Dylan Cardeilhac Murders Prison Guard

Dylan Cardeilhac was sixteen years old from Nebraska when he murdered a guard

According to court documents Dylan Cardeilhac was in jail awaiting trial for an armed robbery when he would attack a correctional guard. Dylan would strangle the woman until she died

Dylan Cardeilhac would be convicted and sentenced to life in prison

Dylan Cardeilhac Photos

Dylan Cardeilhac

Dylan Cardeilhac FAQ

Where is Dylan Cardeilhac now

Dylan Cardeilhac is currently incarcerated at Tecumseh State Correctional Facility

When is Dylan Cardeilhac release date

Dylan Cardeilhac is serving life however is eligible for parole in 2024

Dylan Cardeilhac Appeal

The Nebraska Supreme Court has upheld the sentence of a Torrington teenager convicted of choking a Scotts Bluff County Detention Center guard and causing her death.

A jury convicted Dylan Cardeilhac — then 16 — in November 2014 of second-degree murder in the Feb. 16, 2014, death of Amanda Baker. Baker died two days after Cardeilhac attacked the woman, choking her until she was unconscious.

In February 2015, District Court Judge Travis O’Gorman sentenced Dylan Cardeilhac to imprisonment of 60 years to life. In his appeal, Cardeilhac said that the judge failed to comply with proper juvenile sentencing principles. Defense attorneys argued that the sentence was excessive.

Dylan Cardeilhac and his attorney also said that the court erred in advising the jury that it would deliberate in the case until 9 p.m. before breaking for the day and alleged jury misconduct.

According to the appeal, one jury had told Dylan Cardeilhac’s attorneys that after six hours of deliberation, she had been the sole holdout, wanting to convict Cardeilhac of manslaughter rather than second-degree murder. She allegedly said that two of the jurors were “extremely belittling and belligerent” as some of the other jurors made statements to try to persuade her to change her vote.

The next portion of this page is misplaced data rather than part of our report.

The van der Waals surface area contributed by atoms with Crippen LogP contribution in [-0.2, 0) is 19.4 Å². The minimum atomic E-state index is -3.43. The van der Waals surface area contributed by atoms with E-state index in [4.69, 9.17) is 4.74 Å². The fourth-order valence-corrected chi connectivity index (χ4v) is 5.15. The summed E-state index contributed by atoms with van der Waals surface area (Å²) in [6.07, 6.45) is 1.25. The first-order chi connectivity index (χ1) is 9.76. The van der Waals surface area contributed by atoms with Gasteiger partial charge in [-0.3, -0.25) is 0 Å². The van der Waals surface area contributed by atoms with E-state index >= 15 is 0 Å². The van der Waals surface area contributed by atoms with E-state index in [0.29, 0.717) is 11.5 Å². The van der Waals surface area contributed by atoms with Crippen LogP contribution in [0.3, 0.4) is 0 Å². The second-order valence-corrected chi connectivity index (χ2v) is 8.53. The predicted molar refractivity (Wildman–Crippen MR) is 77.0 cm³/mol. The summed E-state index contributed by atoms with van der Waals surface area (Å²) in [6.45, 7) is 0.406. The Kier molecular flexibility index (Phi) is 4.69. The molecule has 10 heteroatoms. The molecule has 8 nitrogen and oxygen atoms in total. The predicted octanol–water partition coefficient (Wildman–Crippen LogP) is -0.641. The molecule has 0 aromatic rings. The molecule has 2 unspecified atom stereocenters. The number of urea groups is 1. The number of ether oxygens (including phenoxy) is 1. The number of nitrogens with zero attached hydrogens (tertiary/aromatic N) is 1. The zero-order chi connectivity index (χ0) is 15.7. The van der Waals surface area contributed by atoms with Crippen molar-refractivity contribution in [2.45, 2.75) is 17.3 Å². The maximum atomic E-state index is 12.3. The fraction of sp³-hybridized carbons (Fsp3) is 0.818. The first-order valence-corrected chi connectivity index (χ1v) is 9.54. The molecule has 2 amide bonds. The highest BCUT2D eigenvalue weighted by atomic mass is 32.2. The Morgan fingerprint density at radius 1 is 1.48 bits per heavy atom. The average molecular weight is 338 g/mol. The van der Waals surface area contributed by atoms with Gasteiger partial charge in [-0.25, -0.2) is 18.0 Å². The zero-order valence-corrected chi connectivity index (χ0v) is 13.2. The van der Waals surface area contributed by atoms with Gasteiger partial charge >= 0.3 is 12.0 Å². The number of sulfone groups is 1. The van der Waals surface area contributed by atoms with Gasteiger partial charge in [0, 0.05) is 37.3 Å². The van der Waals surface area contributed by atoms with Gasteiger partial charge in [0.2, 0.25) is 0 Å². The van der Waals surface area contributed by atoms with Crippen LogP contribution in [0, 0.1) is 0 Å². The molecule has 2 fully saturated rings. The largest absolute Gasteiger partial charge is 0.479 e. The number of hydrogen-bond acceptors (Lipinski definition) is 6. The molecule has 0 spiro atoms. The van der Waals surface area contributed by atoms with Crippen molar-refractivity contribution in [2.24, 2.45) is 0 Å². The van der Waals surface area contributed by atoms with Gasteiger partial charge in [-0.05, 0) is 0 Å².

During that exchange, one of the jurors offered to demonstrate to the woman — who consented — what it was like being choked from behind. Soon after the demonstration, the juror said, she changed her vote from manslaughter to second-degree murder. However, the juror said that she did not feel pressured to change her vote. The defense had previously objected to this re-enactment, asking for a new trial as they felt the demonstration was extraneous prejudicial information received outside of court. The court did not grant a mistrial in the case.

The Nebraska Supreme Court ruled that no juror misconduct had occurred. Reenactments or other exercises by which the jury tests the evidence presented at trial are generally considered appropriate jury conduct, the ruling said.

Jurors had been instructed that they could deliberate until 9 p.m. and would return to the deliberations the next morning, if a verdict was not reached. The Nebraska Supreme Court rejected the defense’s argument that the instruction pressured the jury to come to a deliberation and that it was an appropriate instruction.

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